Conclusions: The web-based KT tool improved parental knowledge about AGE and confidence in their knowledge, which are important precursors to behavior change. Further research is needed into understanding what information and delivery format as well as other factors influence parents’ decision-making regarding their child’s health.

Trial Registration: NCT03234777;

International Registered Report Identifier (IRRID): RR2-10.1186/s40814-018-0318-0

JMIR Form Res 2023;7:e45276




Acute gastroenteritis (AGE), characterized by frequent diarrhea or vomiting, is a leading cause of morbidity in children aged <5 years [1]. The majority of pediatric AGE cases are caused by viral infections and can be managed at home using oral rehydration strategies [2,3]. Despite this, AGE accounts for a large portion of children’s visits to the pediatric emergency department (ED), resulting in substantial health care costs, along with emotional and financial stress for the children’s parents and caregivers.

Parental knowledge about management of pediatric AGE has been shown to be low [4] and is often related to accessibility of health care information [5]. Parents have expressed a desire for information on AGE management strategies, such as identifying symptoms and treatment as well as understanding the normal course of illness and causes of AGE [6]. To address this gap, we codeveloped with parents a web-based knowledge translation (KT) tool in the form of a whiteboard animation video [7]. The video presents evidence-based home management strategies and identification of dehydration symptoms in the form of a narrative story that builds on parents’ reported experiences of having a child with AGE [8]. Storytelling has been shown to be effective for communicating health care information and influencing behavior [9-12]. In addition, video instructions may be more effective than written instructions at increasing knowledge of caregivers of children in the ED [13] and influencing behavior [14]. Finally, around the world, the prevalence of web-based health information searching by parents is high, with recent studies reporting a prevalence of 75% to 90% [15].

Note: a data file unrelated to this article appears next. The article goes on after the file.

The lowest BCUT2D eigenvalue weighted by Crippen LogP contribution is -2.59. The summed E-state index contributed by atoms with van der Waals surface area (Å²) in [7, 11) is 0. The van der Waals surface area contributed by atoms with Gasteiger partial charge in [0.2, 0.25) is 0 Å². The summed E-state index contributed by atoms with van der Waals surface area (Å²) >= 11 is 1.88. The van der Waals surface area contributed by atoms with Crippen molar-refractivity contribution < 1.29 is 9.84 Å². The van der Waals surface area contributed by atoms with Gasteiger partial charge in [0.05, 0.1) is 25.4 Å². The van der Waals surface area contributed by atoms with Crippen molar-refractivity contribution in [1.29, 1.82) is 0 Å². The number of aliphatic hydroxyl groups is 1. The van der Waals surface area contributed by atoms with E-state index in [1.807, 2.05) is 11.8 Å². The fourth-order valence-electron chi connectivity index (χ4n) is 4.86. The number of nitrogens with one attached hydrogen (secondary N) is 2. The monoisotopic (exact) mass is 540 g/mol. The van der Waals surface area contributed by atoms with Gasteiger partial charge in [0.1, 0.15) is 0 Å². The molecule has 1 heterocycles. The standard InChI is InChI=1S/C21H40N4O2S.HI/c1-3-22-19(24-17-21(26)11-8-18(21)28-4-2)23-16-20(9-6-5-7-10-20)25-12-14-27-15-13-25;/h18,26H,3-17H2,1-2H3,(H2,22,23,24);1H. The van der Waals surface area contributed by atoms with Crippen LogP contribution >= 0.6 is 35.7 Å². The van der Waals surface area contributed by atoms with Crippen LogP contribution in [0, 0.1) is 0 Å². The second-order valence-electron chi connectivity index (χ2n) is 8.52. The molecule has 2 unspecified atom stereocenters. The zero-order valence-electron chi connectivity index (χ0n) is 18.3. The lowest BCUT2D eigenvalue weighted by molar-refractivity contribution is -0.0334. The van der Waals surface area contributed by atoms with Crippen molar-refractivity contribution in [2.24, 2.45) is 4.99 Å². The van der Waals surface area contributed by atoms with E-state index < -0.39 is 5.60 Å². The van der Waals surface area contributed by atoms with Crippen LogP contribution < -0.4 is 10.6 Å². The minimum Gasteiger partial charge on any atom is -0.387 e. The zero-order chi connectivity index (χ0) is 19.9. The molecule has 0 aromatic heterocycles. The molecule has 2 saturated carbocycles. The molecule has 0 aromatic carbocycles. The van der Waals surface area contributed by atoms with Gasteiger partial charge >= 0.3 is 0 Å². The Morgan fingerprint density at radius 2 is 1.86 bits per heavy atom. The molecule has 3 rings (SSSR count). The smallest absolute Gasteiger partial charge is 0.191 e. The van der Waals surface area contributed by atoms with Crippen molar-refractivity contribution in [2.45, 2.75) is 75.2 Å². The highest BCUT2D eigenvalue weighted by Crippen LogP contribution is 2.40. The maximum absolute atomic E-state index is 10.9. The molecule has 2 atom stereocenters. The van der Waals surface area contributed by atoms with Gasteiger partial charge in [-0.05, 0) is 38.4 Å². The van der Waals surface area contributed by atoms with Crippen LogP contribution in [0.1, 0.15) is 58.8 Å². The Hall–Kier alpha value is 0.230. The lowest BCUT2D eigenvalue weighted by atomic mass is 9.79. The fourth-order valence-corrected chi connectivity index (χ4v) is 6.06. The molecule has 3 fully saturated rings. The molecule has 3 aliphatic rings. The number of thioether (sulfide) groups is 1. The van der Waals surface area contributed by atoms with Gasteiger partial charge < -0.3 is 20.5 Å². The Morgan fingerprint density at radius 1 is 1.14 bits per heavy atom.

To date, there is little research on the effectiveness of web-based KT tools that deliver evidence-based health information to parents. Previous studies exploring the effect of KT tools on parent knowledge, experience, and health behavior have reported mixed results [16]. However, a recent study has demonstrated the effectiveness of a KT tool that was relevant to parents’ needs and built confidence to increase parent-reported uptake of evidence-based strategies [17]. It is hypothesized that providing information to parents empowers them to make effective health care decisions (eg, when to seek medical care or go to the ED) and reduces health system costs [18].